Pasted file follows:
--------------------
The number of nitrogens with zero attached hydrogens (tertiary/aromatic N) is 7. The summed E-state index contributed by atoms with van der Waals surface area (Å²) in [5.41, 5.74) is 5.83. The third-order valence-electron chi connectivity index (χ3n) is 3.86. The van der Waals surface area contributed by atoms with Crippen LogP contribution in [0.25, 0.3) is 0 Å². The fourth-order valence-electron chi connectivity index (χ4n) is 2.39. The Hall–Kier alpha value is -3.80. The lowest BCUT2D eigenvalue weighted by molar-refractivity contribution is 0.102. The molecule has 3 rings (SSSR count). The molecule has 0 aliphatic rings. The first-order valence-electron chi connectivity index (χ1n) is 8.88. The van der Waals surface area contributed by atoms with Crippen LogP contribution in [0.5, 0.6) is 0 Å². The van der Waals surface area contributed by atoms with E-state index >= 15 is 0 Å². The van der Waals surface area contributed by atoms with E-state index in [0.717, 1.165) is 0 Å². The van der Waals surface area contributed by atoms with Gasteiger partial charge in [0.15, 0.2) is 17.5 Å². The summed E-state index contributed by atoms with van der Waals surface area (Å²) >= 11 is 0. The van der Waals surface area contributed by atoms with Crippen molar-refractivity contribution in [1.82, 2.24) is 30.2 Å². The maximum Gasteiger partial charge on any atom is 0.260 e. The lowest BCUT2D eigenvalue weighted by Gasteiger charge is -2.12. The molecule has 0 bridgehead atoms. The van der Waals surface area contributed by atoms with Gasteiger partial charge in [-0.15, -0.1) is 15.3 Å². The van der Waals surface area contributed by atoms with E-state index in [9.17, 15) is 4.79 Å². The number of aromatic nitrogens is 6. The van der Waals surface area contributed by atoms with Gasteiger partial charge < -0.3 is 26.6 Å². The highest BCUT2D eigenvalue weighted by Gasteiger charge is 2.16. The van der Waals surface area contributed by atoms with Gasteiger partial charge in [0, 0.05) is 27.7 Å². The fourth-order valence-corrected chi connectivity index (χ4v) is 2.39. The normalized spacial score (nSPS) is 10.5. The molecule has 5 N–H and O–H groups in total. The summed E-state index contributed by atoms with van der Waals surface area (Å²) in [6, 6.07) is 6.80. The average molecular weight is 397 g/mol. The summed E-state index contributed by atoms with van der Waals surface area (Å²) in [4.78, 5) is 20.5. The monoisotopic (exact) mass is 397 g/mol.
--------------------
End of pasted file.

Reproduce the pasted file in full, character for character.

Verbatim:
The number of nitrogens with zero attached hydrogens (tertiary/aromatic N) is 7. The summed E-state index contributed by atoms with van der Waals surface area (Å²) in [5.41, 5.74) is 5.83. The third-order valence-electron chi connectivity index (χ3n) is 3.86. The van der Waals surface area contributed by atoms with Crippen LogP contribution in [0.25, 0.3) is 0 Å². The fourth-order valence-electron chi connectivity index (χ4n) is 2.39. The Hall–Kier alpha value is -3.80. The lowest BCUT2D eigenvalue weighted by molar-refractivity contribution is 0.102. The molecule has 3 rings (SSSR count). The molecule has 0 aliphatic rings. The first-order valence-electron chi connectivity index (χ1n) is 8.88. The van der Waals surface area contributed by atoms with Crippen LogP contribution in [0.5, 0.6) is 0 Å². The van der Waals surface area contributed by atoms with E-state index >= 15 is 0 Å². The van der Waals surface area contributed by atoms with E-state index in [0.717, 1.165) is 0 Å². The van der Waals surface area contributed by atoms with Gasteiger partial charge in [0.15, 0.2) is 17.5 Å². The summed E-state index contributed by atoms with van der Waals surface area (Å²) >= 11 is 0. The van der Waals surface area contributed by atoms with Crippen molar-refractivity contribution in [1.82, 2.24) is 30.2 Å². The maximum Gasteiger partial charge on any atom is 0.260 e. The lowest BCUT2D eigenvalue weighted by Gasteiger charge is -2.12. The molecule has 0 bridgehead atoms. The van der Waals surface area contributed by atoms with Gasteiger partial charge in [-0.15, -0.1) is 15.3 Å². The van der Waals surface area contributed by atoms with E-state index in [9.17, 15) is 4.79 Å². The number of aromatic nitrogens is 6. The van der Waals surface area contributed by atoms with Gasteiger partial charge < -0.3 is 26.6 Å². The highest BCUT2D eigenvalue weighted by Gasteiger charge is 2.16. The van der Waals surface area contributed by atoms with Gasteiger partial charge in [0, 0.05) is 27.7 Å². The fourth-order valence-corrected chi connectivity index (χ4v) is 2.39. The normalized spacial score (nSPS) is 10.5. The molecule has 5 N–H and O–H groups in total. The summed E-state index contributed by atoms with van der Waals surface area (Å²) in [6, 6.07) is 6.80. The average molecular weight is 397 g/mol. The summed E-state index contributed by atoms with van der Waals surface area (Å²) in [4.78, 5) is 20.5. The monoisotopic (exact) mass is 397 g/mol.